EXCERPT: The cat had reappeared on the top step. Cat went up and rang and knocked hard again. The sounds died away, and then the echo of the sounds. The entrance hall was probably high ceilinged and spacious, without furniture or soft flooring. There was no answering sound. The cat brushed against her leg.
And then she heard something. Or perhaps not. Or perhaps.
It had come from the house, a voice but not a voice. A sound that might have been a cry, something that was possibly not human. Another cat. The cat that was outside the door now had its paws up against it and was asking to be let in. Then the cry again. Cat turned the brass handle and the door opened easily.
The cat shot between her legs and raced up the stairs leading from what was, exactly as she had imagined, a wide, handsome hall with a cupola above that let in the light, and black and white tiles in lozenge shapes on the floor. It was the perfect imitation of a grand English country house except everything was new, shiny, clean.
But she had only a moment to take it in because she heard the sound again, a muffled, strangulated noise, coming from above. She took out her phone and kept it firmly in her hand as she ran up the stairs. On the landing the ginger cat was now wailing, but behind that noise and the faint muffled murmur, there was a strange and disturbing silence, which had a depth to it that signalled more than the emptiness of a house whose occupiers had gone out.
Two doors were standing open. One led into a small room fitted out as a library with a curious mixture of matching leather bound books, spines exactly aligned and which looked as if they had never been taken from the shelves, let alone read, and a hotchpotch of paperbacks. But no one was in the room and it seemed undisturbed until Cat noticed two small alcoves with shelves for ornaments. The shelves were empty.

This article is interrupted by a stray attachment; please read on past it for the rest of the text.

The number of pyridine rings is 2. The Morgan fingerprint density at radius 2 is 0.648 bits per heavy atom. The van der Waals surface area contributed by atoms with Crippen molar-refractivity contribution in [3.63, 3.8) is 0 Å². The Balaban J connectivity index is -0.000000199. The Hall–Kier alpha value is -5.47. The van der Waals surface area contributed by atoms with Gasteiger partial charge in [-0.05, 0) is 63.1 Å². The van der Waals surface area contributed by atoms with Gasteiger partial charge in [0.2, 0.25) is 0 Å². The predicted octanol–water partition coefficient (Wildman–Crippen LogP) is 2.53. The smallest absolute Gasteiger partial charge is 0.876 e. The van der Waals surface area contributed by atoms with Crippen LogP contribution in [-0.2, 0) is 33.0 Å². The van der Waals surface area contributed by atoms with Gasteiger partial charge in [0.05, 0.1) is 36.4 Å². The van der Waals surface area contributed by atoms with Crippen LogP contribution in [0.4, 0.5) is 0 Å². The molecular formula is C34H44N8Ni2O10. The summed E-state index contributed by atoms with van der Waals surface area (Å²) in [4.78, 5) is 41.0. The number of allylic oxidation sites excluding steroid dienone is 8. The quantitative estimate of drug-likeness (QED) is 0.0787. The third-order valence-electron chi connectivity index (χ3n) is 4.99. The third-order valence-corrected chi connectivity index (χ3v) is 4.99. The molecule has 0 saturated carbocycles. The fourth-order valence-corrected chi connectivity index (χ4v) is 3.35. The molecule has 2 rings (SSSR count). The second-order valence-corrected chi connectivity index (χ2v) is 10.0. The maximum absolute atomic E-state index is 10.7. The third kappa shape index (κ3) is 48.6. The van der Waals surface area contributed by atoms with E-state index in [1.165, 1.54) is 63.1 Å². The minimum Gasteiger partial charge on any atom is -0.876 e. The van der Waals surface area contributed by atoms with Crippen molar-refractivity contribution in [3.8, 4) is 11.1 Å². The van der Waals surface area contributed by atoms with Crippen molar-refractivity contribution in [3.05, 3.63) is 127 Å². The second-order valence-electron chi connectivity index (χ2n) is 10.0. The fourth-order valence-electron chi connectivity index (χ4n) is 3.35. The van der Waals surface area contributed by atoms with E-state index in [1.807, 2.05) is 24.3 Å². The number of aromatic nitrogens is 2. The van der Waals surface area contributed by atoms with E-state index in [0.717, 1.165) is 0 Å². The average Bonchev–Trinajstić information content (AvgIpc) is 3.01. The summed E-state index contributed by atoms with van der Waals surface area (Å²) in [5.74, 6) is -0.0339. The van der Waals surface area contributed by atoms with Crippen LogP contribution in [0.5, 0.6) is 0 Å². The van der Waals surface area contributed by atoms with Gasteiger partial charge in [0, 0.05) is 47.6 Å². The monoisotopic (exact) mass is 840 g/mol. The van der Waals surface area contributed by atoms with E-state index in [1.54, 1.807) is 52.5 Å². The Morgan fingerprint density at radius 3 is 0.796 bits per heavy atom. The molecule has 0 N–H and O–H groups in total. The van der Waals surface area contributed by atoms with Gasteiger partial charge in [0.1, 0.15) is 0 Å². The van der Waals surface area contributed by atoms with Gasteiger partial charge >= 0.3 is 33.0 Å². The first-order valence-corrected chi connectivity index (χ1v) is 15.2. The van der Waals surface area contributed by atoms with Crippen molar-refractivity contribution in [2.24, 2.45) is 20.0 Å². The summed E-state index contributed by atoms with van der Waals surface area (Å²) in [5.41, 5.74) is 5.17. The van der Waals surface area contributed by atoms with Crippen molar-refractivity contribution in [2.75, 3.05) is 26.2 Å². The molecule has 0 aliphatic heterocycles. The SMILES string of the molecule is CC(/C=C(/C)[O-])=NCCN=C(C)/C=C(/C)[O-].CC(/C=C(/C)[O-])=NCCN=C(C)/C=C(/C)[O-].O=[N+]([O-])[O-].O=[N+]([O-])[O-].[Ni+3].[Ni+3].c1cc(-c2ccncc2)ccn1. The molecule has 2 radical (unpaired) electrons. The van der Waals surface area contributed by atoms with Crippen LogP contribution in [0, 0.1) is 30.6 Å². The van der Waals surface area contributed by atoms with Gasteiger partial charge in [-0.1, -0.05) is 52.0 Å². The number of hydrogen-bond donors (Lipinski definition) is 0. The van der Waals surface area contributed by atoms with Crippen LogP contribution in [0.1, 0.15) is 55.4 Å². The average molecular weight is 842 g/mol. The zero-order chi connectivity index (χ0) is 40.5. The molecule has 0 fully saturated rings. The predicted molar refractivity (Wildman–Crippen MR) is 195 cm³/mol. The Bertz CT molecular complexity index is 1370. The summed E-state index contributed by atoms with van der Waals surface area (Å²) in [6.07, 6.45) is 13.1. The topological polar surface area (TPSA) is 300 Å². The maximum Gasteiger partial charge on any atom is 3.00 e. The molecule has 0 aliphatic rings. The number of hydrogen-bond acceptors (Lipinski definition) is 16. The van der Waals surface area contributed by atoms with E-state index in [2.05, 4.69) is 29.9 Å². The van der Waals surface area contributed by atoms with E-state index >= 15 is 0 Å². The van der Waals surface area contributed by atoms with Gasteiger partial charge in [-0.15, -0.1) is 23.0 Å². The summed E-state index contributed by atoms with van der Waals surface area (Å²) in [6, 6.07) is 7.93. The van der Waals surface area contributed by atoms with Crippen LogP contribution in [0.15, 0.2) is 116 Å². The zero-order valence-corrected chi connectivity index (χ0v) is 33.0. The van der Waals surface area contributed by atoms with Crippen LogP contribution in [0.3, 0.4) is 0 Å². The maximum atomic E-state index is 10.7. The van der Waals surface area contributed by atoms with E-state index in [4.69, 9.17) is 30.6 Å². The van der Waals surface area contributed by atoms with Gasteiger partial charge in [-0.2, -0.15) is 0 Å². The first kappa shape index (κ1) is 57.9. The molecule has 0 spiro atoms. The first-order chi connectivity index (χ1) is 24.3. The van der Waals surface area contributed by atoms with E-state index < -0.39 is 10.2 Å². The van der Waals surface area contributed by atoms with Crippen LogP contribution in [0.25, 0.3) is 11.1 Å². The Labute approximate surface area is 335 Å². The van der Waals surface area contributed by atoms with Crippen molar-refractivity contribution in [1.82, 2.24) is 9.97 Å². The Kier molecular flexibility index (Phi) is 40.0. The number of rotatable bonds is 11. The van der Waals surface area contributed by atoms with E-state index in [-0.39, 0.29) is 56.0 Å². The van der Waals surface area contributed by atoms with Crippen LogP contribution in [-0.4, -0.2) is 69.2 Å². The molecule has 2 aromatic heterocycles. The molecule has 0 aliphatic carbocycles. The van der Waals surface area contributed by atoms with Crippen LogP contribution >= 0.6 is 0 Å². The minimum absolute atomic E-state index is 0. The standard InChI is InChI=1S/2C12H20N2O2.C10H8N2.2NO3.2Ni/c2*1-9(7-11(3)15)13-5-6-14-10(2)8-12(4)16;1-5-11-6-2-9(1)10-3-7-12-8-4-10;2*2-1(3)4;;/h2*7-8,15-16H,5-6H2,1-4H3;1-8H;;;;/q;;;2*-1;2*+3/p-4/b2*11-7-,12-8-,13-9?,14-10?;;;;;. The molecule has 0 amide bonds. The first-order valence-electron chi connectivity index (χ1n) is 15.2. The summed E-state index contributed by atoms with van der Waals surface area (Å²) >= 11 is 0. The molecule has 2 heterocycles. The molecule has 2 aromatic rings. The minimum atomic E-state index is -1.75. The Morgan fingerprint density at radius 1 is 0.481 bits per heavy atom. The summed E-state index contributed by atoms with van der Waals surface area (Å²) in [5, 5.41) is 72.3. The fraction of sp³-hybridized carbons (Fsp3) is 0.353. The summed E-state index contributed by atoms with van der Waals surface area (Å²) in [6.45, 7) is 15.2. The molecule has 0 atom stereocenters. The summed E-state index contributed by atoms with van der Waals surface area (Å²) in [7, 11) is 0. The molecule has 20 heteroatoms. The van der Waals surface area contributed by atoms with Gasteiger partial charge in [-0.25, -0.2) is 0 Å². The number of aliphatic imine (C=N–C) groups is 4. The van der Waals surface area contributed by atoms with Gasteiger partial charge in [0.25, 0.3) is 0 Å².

The cat was trying to trip her up now, weaving in and out of her legs, then leading her through an open door opposite.
It was a handsome, brilliantly lit sitting room with another cupola and a row of tall sashed windows. Cat took in the sight of a woman lying on the floor, a lot of blood, and a man tied to a straight backed chair, with more blood, on his head and face, and a gag tight round his mouth. His eyes were half open, and he moaned before his head slumped suddenly to one side.
The cat was back at her feet now,distraught, eyes huge, still wailing.
ABOUT THIS BOOK:
On the face of it DC Simon Serrailler has had time to recuperate after the violent incident that cost him his arm, and nearly his life. He is back in harness at Lafferton CID, but is spending his spare time high up in the cathedral roof, making drawings of some medieval angels which are being restored.
Lafferton is going through a quiet patch, so far as crime is concerned, until one rainy night two local men open their front door to a couple seeking shelter. A serious error of judgment in the investigation puts Simon’s reputation on the line and calls into question how full his recovery has really been.
In her new role as a private GP, Simon’s sister Cat’s medical and counselling skills are tested by terrible and unexpected events at the homes of two very different Lafferton women. Simon and Cat’s unreliable father, Richard, has returned to live nearby, in a luxury apartment for the well-heeled over 60s. He’s soon up to his usual tricks.